Paramount Pictures, 112 Minutes
“[quoting from Melville’s Moby Dick] To the last, I will grapple with thee… from Hell’s heart, I stab at thee! For hate’s sake, I spit my last breath at thee!” – Khan Noonien Singh
This is many people’s favorite Star Trek film of all-time and for very good reason. I like The Voyage Home (Part IV) a wee bit more and The Undiscovered Country (Part VI) is also pretty damn high up on my list. However, even though this isn’t my favorite, it is pretty damn perfect if you are a Trek fan and you can suspend some disbelief and get lost in this rich universe.
Are there flaws? A few. But the positives outweigh the negatives by such a wide margin that I’m not going to nitpick about small things that don’t matter much in the grand scheme of how great and how fun this movie is.
Ricardo Montalbán as Khan Noonien Singh is one of the greatest villains that ever graced the silver screen. Other than Darth Vader, who really made a bigger impact in the 1980s? Sure, we could argue a few villains, maybe a handful, but Khan is the main reason why people love this picture.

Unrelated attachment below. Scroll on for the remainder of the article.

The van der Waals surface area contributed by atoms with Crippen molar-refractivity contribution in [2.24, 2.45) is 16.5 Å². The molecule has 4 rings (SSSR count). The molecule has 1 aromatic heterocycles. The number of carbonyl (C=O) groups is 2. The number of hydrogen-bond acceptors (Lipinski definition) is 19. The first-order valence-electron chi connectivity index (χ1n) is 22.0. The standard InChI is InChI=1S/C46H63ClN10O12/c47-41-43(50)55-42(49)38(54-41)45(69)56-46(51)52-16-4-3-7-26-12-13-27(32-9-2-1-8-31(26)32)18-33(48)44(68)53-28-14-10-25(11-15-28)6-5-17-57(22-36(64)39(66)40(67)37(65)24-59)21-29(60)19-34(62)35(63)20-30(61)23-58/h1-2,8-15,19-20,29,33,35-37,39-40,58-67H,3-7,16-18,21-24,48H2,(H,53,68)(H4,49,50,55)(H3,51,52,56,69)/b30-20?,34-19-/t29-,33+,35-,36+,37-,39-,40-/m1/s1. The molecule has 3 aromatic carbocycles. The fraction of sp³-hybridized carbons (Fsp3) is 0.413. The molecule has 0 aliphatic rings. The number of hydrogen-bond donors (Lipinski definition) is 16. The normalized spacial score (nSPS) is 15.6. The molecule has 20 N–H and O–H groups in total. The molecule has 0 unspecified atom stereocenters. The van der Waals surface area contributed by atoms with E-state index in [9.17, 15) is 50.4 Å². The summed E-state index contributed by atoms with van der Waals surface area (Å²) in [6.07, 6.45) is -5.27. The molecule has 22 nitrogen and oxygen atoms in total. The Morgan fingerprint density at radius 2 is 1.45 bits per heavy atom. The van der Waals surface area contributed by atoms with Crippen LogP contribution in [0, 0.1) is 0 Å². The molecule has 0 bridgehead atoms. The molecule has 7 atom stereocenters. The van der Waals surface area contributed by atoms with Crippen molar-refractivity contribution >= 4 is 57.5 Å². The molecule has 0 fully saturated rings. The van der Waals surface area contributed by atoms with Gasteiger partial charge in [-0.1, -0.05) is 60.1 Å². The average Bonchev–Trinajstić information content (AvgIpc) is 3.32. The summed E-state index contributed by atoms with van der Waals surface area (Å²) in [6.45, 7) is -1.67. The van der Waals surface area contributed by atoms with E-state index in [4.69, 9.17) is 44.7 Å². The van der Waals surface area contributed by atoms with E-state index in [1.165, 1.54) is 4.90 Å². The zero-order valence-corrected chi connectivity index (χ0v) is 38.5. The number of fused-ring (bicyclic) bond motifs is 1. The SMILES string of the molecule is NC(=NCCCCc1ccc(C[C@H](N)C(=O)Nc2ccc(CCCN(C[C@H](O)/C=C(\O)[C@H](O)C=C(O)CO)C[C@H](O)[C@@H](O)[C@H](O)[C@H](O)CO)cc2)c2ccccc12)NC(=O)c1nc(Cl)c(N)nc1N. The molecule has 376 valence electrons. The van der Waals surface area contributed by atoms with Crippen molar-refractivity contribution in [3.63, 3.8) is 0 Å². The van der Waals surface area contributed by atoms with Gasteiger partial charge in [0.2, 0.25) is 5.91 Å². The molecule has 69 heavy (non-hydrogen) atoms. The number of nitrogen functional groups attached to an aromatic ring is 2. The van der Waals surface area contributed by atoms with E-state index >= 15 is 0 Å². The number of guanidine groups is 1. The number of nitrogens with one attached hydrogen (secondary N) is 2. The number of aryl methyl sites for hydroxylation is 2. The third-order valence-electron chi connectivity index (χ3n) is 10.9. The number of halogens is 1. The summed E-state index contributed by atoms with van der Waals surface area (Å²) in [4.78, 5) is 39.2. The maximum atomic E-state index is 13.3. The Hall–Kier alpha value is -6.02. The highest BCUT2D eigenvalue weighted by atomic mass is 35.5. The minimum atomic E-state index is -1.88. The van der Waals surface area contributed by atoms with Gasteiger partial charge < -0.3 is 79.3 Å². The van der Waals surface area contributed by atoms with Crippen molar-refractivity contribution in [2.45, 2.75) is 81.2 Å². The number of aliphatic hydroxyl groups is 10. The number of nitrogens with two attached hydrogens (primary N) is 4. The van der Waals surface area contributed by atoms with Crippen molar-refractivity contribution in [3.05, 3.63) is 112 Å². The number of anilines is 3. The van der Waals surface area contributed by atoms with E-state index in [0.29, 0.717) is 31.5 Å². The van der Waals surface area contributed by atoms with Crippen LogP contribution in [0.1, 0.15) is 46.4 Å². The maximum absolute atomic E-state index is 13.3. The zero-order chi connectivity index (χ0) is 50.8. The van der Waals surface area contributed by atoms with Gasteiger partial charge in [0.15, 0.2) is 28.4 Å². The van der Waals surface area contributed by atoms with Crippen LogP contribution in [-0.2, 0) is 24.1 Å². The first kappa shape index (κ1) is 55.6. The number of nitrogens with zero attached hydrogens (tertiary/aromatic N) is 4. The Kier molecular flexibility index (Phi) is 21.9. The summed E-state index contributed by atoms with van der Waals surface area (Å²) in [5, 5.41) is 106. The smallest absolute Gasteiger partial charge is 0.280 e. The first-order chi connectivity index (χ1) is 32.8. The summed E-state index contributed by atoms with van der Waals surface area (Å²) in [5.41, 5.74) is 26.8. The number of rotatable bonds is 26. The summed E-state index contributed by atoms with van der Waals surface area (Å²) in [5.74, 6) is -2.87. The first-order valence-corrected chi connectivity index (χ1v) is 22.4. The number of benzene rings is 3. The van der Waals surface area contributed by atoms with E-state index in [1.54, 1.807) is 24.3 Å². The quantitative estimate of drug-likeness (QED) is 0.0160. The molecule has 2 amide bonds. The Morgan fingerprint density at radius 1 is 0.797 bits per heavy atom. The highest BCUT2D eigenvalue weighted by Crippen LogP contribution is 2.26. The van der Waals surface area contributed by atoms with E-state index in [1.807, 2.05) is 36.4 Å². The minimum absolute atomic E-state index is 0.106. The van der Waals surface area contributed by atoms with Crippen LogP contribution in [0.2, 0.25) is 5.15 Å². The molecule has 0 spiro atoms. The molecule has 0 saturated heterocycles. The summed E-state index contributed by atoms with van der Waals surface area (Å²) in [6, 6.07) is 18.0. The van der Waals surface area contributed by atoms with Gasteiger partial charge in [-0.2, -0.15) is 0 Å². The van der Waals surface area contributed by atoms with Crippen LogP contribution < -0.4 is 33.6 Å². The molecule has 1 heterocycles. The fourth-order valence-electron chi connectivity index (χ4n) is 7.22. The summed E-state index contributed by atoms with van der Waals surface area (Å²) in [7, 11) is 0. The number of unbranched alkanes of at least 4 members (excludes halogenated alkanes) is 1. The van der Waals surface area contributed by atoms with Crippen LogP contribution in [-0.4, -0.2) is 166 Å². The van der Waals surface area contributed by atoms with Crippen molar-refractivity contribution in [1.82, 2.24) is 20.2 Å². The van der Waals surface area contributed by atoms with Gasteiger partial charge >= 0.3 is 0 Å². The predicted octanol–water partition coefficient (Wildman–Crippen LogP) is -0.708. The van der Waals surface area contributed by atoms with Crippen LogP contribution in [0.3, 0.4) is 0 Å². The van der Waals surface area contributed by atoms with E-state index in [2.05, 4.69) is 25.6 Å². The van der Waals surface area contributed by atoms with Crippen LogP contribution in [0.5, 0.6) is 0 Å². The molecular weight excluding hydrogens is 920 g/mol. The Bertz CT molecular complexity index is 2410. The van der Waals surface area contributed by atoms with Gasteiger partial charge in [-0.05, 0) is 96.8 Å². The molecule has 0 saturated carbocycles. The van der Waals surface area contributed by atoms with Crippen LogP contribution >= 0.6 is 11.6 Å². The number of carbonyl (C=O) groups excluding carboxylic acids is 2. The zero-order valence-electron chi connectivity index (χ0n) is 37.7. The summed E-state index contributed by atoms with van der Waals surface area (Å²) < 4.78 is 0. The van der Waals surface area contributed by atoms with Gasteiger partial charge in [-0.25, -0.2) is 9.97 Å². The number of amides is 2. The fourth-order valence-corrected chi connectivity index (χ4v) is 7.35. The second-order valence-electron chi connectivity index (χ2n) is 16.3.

Montalbán gave the performance of a lifetime and even though he played this character once before, in the Star Trek TV episode Space Seed, he upped the ante so much that he really made this his film. This is one man, overshadowing a magnificent cast who had worked together for two decades and who had unbelievable chemistry with one another. There was a certain chemistry between Khan and Kirk though, even if you never actually saw them together in the same room. Their hatred reached through the physical barriers that separated them and made everyone else in the story, a pawn in the grandest chess game ever played in the galaxy. Everything between Khan and Kirk felt so organic and so real and it was only accented by Khan’s unrelenting quest for revenge and his Shakespearean dialogue.